New diagnostic protocols that use lactic acid test cut deaths from sepsis

Laboratory testing plays a key role in a new diagnostic protocol for sepsis that is saving lives at hospitals operated by Methodist Le Bonheur Healthcare in Tennessee. Since implementation of this new sepsis protocol, patient outcomes have improved significantly.

Leadership at Methodist North Hospital (MNH) decided to adopt the protocol after reading a study by Emanuel Rivers, M.D., Ph.D., of Henry Ford Medical Center, published in the New England Journal of Medicine,  that establishes criteria for identifying these patients.

Centerpiece of the warning system is a point-of-care test (POCT) for lactic acid that was developed by the MNH laboratory. This test can identify patients at risk for sepsis shock in as little as 10 minutes. “There is a crucial six-hour window to recognize and stop the sepsis downward spiral that can cause a patient to die,” noted Karen Hopper, M.D., Chief Medical Officer for MNH, noting that sepsis is difficult to diagnose because it can easily be confused with other ailments.

Tennessee: Since implementation a new sepsi protocol, patient outcomes have improved significantly.

At MNH hospitals, it is now common practice to use lactic acid testing to screen for early sepsis in any patient with evidence of systemic inflammation responses (SIRs), like rapid pulse or respiration, very high or very low temperature, or mental status changes. “Prior to routine lactic acid testing, it was the drop in systolic blood pressure—signaling the onset of septic shock—that was often the first indicator of severe sepsis to catch the physician’s attention,” she said. “By introducing point-of-care testing for lactic acid, our lab has enabled us to catch these patients much sooner in the early, more treatable stage of the sepsis syndrome.”

“The exciting thing is we’re not missing the diagnosis anymore,” says Paula Jacobs, Director of Quality and Performance Improvement at MNH. She noted that, before implementation of the new sepsis protocols, diagnosis might be delayed or missed, because the patient presenting in the Emergency Center did not appear very sick. Often, after being admitted, it might be hours before lab tests were run on such patients. Those sepsis patients who survived often lost organ function and/or limbs. “Now these patients are tested on the spot,” she noted.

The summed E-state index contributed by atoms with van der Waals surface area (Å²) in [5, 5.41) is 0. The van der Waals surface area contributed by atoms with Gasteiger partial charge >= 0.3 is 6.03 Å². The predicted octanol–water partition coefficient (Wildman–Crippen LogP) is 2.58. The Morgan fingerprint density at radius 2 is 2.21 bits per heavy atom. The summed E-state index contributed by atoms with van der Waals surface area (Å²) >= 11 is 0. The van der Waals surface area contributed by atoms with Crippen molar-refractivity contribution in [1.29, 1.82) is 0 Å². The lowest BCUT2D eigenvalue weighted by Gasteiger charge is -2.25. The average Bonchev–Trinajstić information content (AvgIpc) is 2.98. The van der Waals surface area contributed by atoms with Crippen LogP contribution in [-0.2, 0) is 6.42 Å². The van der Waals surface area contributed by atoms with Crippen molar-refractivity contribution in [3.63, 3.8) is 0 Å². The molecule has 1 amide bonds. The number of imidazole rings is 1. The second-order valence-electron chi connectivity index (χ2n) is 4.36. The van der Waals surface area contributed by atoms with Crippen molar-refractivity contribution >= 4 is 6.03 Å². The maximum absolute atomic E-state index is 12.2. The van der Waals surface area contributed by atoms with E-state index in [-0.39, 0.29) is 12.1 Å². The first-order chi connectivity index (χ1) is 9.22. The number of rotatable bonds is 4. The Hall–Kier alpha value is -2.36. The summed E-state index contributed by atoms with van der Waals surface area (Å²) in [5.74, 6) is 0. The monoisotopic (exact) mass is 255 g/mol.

The MNH laboratory continues to play a key role. “Without the lab’s involvement to quickly assess for organ dysfunction, the opportunity for early diagnosis and intervention in severe sepsis would be missed for the overwhelming majority of patients,” observed Noel Florendo, M.D., Ph.D., Medical Director of the MNH Laboratory.

A lactic acid level of 2.2 mg per liter of blood starts the warning protocol in motion. The lab test result triggers the hospital’s electronic medical record (EMR) system to look at lab tests for indication of infection and/or onset of organ dysfunction. If the system finds elevated creatinine, bilirubin or glucose, it looks at medical history and initiates rules to determine if the abnormal value is associated with new organ dysfunction or a pre-existing medical condition.

A combination of two SIRs and one abnormal lab test sets off the alarm, notifying the patient’s care team of potential sepsis. If the patient is in the emergency room, a sepsis alert symbol appears next to their name on the tracking board. If the patient is already an inpatient, the House Supervisor is paged to do a reassessment.

Initially the hospital’s doctors were resistant to the program because they did not believe lactic acid could predict sepsis. Dr. Hopper acknowledged, “It took time to change the culture. Early in our initiative, very few lactic acid levels were run to assess for severe sepsis. Physicians have been taught to check lactic acid levels when looking for the cause of a severe acidosis. However, not many physicians were aware that lactic acid levels begin to rise in early sepsis—even in the absence of acidosis.”

The program for sepsis protocols was piloted at MNH and taken system wide. It is programmed into a Cerner Millennium EMR system which Methodist Le Bonheur Healthcare installed in 2002 to connect its seven hospitals. The MNH team hopes its sepsis protocol is recognized as a “best practice.” In turn, that would encourage other hospitals to implement this program. MNH has already shared details with a number of hospitals throughout the United States and Canada.

Most importantly, the warning system continues to save lives and money at MNH. According to Jacobs, the alarm identifies about 40 potential cases of sepsis monthly. It has helped reduce the number of monthly deaths from sepsis by 9% to 16%, depending on the time of year. The highest percentage of cases is during winter months. During this season, an average of six patients per month are discharged due to death by sepsis. Hopper noted, however, that 95% of sepsis deaths involve terminally ill and/or elderly patients with Do Not Resuscitate (DNR) orders.

Since implementing the program the hospital has experienced a three-day drop in average length of stay for these patients. This saves an estimated $2,800 per episode of care due to earlier identification and intervention. The experience of the seven hospitals at Methodist Le Bonheur Healthcare demonstrates how more effective use of laboratory testing can significantly improve patient outcomes while reducing the total cost per healthcare encounter. – P. Kirk

Related Information:

New Sepsis Alert Saves Pediatric Nurse

Early Goal-Directed Therapy in the Treatment of Severe Sepsis and Septic Shock

Novel Instrument Uses Molecular and Nanotechnology to Treat Sepsis

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